I didn't think you could overload operators like that, as you would do in other languages such as c++?
Java doesn't feature operator overloading.
The only effective operator overloading is the built in support for string concatenation using the + sign.
Doesn't == just compare the memory address of two objects to see if its the same? So it'd only return true if the references were the same?
That is correct.
With the existence of the String object pool however and many people first encountering the operator applied to objects (rather than primitives) when trying to compare Strings they often get confused into thinking it does work to compare the content of objects.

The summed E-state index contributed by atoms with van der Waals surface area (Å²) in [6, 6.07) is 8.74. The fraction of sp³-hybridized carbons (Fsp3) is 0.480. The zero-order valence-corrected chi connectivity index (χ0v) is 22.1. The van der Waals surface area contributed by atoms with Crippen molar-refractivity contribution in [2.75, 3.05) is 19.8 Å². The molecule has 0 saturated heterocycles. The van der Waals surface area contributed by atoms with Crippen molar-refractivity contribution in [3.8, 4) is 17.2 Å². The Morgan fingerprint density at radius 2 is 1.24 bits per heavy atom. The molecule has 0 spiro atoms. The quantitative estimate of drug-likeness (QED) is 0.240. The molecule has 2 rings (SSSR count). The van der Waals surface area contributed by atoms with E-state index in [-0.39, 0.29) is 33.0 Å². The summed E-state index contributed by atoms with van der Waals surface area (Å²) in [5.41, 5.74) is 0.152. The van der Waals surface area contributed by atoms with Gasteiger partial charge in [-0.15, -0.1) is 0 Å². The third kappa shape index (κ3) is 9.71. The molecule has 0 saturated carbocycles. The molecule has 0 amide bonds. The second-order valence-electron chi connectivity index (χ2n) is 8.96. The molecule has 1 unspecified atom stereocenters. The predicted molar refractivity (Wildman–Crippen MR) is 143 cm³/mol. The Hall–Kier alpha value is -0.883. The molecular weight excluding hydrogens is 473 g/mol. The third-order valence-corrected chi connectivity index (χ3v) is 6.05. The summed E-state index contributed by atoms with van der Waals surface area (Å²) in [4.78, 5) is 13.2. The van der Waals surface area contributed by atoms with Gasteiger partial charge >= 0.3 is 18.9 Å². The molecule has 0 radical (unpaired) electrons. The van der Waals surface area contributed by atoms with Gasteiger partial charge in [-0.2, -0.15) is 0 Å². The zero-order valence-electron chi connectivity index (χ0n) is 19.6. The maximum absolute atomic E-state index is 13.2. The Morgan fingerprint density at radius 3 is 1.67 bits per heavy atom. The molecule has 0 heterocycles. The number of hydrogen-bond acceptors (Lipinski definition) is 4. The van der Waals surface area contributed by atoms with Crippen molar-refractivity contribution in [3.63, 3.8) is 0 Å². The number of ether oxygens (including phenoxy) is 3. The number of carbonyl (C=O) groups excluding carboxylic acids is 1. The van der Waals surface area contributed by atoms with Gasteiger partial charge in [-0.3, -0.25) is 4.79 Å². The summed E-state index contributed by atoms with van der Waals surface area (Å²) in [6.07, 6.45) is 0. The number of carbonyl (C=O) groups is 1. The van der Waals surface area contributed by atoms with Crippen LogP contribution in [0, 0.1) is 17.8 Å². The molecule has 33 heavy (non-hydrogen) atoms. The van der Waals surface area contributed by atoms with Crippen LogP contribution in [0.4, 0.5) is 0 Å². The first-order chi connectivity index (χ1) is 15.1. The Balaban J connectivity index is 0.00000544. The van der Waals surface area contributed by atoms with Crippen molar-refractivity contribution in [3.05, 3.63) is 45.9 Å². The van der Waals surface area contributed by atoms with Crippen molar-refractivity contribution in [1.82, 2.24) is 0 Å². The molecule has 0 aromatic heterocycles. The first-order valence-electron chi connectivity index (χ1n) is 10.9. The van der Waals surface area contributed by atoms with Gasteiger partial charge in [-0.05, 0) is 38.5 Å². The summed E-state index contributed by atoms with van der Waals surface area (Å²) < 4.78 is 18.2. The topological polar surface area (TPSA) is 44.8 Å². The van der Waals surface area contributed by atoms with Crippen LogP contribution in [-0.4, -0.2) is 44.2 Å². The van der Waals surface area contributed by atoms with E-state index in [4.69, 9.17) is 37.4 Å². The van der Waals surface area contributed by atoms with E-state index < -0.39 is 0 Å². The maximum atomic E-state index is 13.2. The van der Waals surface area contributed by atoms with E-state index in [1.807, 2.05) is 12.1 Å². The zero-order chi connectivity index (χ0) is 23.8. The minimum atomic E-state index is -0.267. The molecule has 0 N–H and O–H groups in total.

Even with Strings though it can in fact fail, depending on how the Strings were constructed.
will yield true because "Hello World" will be placed on the String object pool and the JVM will assign s2 to the same actual instance as s1.
String s1 = "Hello World";
String s2 = new String("Hello World");
boolean b = s1 == s2;
will yield false because here you have forced the JVM to create a new String instance on the heap when defining s2 (containing a clone of the content of s1), thus s1 and s2 don't point to the same instance on the String object pool.
And those are simple examples. In real programs it can get a lot more tricky to figure it out, as the 2 Strings might for example come from deserialised objects received from other programs, previous program runs that stored them on disk, or reflection based generation, performed by classes far removed from your comparison to which you may not have the source.
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For Each subCtrl As Control In ctrl.Controls
If subCtrl.GetType Is GetType(System.Windows.Forms.TextBox) Then
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